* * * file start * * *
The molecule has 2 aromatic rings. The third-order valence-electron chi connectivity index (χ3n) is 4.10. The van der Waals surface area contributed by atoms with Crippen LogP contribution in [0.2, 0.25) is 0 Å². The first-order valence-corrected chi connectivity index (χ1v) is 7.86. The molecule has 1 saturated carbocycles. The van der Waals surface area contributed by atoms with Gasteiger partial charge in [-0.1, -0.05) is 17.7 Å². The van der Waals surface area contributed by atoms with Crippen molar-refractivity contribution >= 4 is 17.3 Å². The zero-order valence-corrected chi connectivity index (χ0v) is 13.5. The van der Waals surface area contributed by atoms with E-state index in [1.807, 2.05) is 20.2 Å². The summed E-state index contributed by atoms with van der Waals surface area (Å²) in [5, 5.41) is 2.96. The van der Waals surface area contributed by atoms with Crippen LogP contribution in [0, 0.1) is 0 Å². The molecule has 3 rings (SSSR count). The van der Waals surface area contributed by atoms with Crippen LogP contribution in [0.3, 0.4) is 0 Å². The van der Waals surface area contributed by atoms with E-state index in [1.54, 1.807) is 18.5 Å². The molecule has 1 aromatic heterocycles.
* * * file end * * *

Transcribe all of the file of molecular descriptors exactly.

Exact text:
The molecule has 2 aromatic rings. The third-order valence-electron chi connectivity index (χ3n) is 4.10. The van der Waals surface area contributed by atoms with Crippen LogP contribution in [0.2, 0.25) is 0 Å². The first-order valence-corrected chi connectivity index (χ1v) is 7.86. The molecule has 1 saturated carbocycles. The van der Waals surface area contributed by atoms with Gasteiger partial charge in [-0.1, -0.05) is 17.7 Å². The van der Waals surface area contributed by atoms with Crippen molar-refractivity contribution >= 4 is 17.3 Å². The zero-order valence-corrected chi connectivity index (χ0v) is 13.5. The van der Waals surface area contributed by atoms with E-state index in [1.807, 2.05) is 20.2 Å². The summed E-state index contributed by atoms with van der Waals surface area (Å²) in [5, 5.41) is 2.96. The van der Waals surface area contributed by atoms with Crippen LogP contribution in [0, 0.1) is 0 Å². The molecule has 3 rings (SSSR count). The van der Waals surface area contributed by atoms with Crippen LogP contribution in [0.3, 0.4) is 0 Å². The van der Waals surface area contributed by atoms with E-state index in [1.54, 1.807) is 18.5 Å². The molecule has 1 aromatic heterocycles.